assigned resources apply, as discussed in Section 9. assigned resources apply, as discussed in Section 9.
8.3. Error Handling 8.3. Error Handling
8.3.1. CoJP CBOR Object Processing 8.3.1. CoJP CBOR Object Processing
CoJP CBOR objects are transported within both CoAP requests and CoJP CBOR objects are transported within both CoAP requests and
responses. This section describes handling in case certain CoJP CBOR responses. This section describes handling the cases in which
object parameters are not supported by the implementation or their certain CoJP CBOR object parameters are not supported by the
processing fails. See Section 7.3.2 for the handling of errors that implementation or their processing fails. See Section 7.3.2 for the
may be raised by the underlying OSCORE implementation. handling of errors that may be raised by the underlying OSCORE
implementation.
When such a parameter is detected in a CoAP request (Join Request When such a parameter is detected in a CoAP request (Join Request
message, Parameter Update message), a Diagnostic Response message message, Parameter Update message), a Diagnostic Response message
MUST be returned. A Diagnostic Response message maps to a CoAP MUST be returned. A Diagnostic Response message maps to a CoAP
response and is specified in Section 8.3.2. response and is specified in Section 8.3.2.
When a parameter that cannot be acted upon is encountered while When a parameter that cannot be acted upon is encountered while
processing a CoJP object in a CoAP response (Join Response message), processing a CoJP object in a CoAP response (Join Response message),
a (6LBR) pledge SHOULD reattempt to join. In this case, the (6LBR) a (6LBR) pledge SHOULD reattempt to join. In this case, the (6LBR)
pledge SHOULD include the Unsupported Configuration CBOR object pledge SHOULD include the Unsupported Configuration CBOR object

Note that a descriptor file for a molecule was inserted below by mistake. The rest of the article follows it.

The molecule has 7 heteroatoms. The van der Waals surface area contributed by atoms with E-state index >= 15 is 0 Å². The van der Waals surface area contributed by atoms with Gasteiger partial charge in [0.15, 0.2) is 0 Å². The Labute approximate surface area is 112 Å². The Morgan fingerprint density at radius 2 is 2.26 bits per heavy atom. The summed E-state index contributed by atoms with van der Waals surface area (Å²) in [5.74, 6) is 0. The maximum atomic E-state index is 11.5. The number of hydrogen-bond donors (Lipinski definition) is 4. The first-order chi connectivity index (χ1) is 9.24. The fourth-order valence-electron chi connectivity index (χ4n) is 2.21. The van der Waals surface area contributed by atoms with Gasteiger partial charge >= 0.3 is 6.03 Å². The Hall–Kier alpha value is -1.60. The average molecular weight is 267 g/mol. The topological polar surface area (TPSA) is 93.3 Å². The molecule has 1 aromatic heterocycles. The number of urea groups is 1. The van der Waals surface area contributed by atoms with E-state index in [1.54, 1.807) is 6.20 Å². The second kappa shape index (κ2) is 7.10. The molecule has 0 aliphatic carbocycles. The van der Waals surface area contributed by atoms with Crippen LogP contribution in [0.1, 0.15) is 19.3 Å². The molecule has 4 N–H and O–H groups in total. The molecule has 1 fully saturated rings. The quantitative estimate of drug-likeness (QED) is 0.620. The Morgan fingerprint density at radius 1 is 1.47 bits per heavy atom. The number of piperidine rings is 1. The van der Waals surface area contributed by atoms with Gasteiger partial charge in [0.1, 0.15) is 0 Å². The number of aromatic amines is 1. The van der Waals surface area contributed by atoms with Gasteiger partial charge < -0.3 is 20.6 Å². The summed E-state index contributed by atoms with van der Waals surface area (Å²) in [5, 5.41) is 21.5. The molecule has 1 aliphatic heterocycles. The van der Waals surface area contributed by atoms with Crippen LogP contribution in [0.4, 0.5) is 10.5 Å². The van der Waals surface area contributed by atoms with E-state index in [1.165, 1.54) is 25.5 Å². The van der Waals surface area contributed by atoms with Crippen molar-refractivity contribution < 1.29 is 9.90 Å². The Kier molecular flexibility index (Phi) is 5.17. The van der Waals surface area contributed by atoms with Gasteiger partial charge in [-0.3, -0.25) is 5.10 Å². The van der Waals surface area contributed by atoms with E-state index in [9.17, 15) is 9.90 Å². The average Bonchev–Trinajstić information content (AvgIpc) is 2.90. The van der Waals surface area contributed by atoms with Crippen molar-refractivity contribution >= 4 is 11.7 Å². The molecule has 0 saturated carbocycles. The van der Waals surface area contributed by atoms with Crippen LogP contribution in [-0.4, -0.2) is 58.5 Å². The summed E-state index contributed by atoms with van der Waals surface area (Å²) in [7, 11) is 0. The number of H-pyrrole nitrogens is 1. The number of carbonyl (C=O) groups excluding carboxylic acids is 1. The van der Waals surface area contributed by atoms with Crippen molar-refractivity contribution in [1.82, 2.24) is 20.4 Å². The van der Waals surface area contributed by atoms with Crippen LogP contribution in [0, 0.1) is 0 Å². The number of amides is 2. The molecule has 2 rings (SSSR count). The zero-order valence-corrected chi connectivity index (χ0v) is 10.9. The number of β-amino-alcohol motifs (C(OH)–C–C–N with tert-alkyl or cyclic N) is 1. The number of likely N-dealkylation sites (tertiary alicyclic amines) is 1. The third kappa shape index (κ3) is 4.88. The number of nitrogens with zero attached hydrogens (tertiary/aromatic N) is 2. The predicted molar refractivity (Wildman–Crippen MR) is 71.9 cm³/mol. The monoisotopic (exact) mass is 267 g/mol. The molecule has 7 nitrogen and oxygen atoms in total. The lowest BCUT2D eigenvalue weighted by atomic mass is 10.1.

within the Join Request object in the following Join Request message. within the Join Request object in the following Join Request message.
The Unsupported Configuration CBOR object is self-contained and The Unsupported Configuration CBOR object is self-contained and
enables the (6LBR) pledge to signal any parameters that the enables the (6LBR) pledge to signal any parameters that the
implementation of the networking stack may not support. A (6LBR) implementation of the networking stack may not support. A (6LBR)
pledge MUST NOT attempt more than COJP_MAX_JOIN_ATTEMPTS number of pledge MUST NOT attempt more than COJP_MAX_JOIN_ATTEMPTS number of
attempts to join if the processing of the Join Response message fails attempts to join if the processing of the Join Response message fails
each time. If COJP_MAX_JOIN_ATTEMPTS number of attempts is reached each time. If the COJP_MAX_JOIN_ATTEMPTS number of attempts is
without success, the (6LBR) pledge SHOULD signal the presence of an reached without success, the (6LBR) pledge SHOULD signal the presence
error condition, through some out-of-band mechanism. of an error condition through some out-of-band mechanism.
Note that COJP_MAX_JOIN_ATTEMPTS relates to the application-level Note that COJP_MAX_JOIN_ATTEMPTS relates to the application-layer
handling of the CoAP response and is different from CoAP's handling of the CoAP response and is different from CoAP's
MAX_RETRANSMIT setting that drives the retransmission mechanism of MAX_RETRANSMIT setting, which drives the retransmission mechanism of
the underlying CoAP message. the underlying CoAP message.
8.3.2. Diagnostic Response Message 8.3.2. Diagnostic Response Message
The Diagnostic Response message is returned for any CoJP request when The Diagnostic Response message is returned for any CoJP request when
the processing of the payload failed. The Diagnostic Response the processing of the payload failed. The Diagnostic Response
message is protected by OSCORE as any other CoJP protocol message. message is protected by OSCORE as any other CoJP message.
The Diagnostic Response message SHALL be mapped to a CoAP response: The Diagnostic Response message SHALL be mapped to a CoAP response:
o The response Code is 4.00 (Bad Request). * The Response Code is 4.00 (Bad Request).
o The payload is an Unsupported Configuration CBOR object, as * The payload is an Unsupported Configuration CBOR object, as
defined in Section 8.4.5, containing more information about the defined in Section 8.4.5, containing more information about the
parameter that triggered the sending of this message. parameter that triggered the sending of this message.
8.3.3. Failure Handling 8.3.3. Failure Handling
The Parameter Update exchange may be triggered at any time during the The parameter update exchange may be triggered at any time during the
network lifetime, which may span several years. During this period, network lifetime, which may span several years. During this period,
it may occur that a joined node or the JRC experience unexpected a joined node or the JRC may experience unexpected events such as